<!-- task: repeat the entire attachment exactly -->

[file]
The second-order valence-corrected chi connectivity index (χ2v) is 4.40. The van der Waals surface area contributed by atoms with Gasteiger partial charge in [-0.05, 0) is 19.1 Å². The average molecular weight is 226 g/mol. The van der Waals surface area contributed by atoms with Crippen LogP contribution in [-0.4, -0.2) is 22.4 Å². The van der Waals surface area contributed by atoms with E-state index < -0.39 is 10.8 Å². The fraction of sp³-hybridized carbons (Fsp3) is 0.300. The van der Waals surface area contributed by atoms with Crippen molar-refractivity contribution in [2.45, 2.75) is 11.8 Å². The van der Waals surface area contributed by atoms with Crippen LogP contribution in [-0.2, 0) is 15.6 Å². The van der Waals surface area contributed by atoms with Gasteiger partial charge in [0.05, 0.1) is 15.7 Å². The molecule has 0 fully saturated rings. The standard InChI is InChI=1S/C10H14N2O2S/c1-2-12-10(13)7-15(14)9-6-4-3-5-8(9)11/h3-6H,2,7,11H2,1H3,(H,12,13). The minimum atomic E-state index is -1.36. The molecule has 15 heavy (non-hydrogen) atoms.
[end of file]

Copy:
The second-order valence-corrected chi connectivity index (χ2v) is 4.40. The van der Waals surface area contributed by atoms with Gasteiger partial charge in [-0.05, 0) is 19.1 Å². The average molecular weight is 226 g/mol. The van der Waals surface area contributed by atoms with Crippen LogP contribution in [-0.4, -0.2) is 22.4 Å². The van der Waals surface area contributed by atoms with E-state index < -0.39 is 10.8 Å². The fraction of sp³-hybridized carbons (Fsp3) is 0.300. The van der Waals surface area contributed by atoms with Crippen molar-refractivity contribution in [2.45, 2.75) is 11.8 Å². The van der Waals surface area contributed by atoms with Crippen LogP contribution in [-0.2, 0) is 15.6 Å². The van der Waals surface area contributed by atoms with Gasteiger partial charge in [0.05, 0.1) is 15.7 Å². The molecule has 0 fully saturated rings. The standard InChI is InChI=1S/C10H14N2O2S/c1-2-12-10(13)7-15(14)9-6-4-3-5-8(9)11/h3-6H,2,7,11H2,1H3,(H,12,13). The minimum atomic E-state index is -1.36. The molecule has 15 heavy (non-hydrogen) atoms.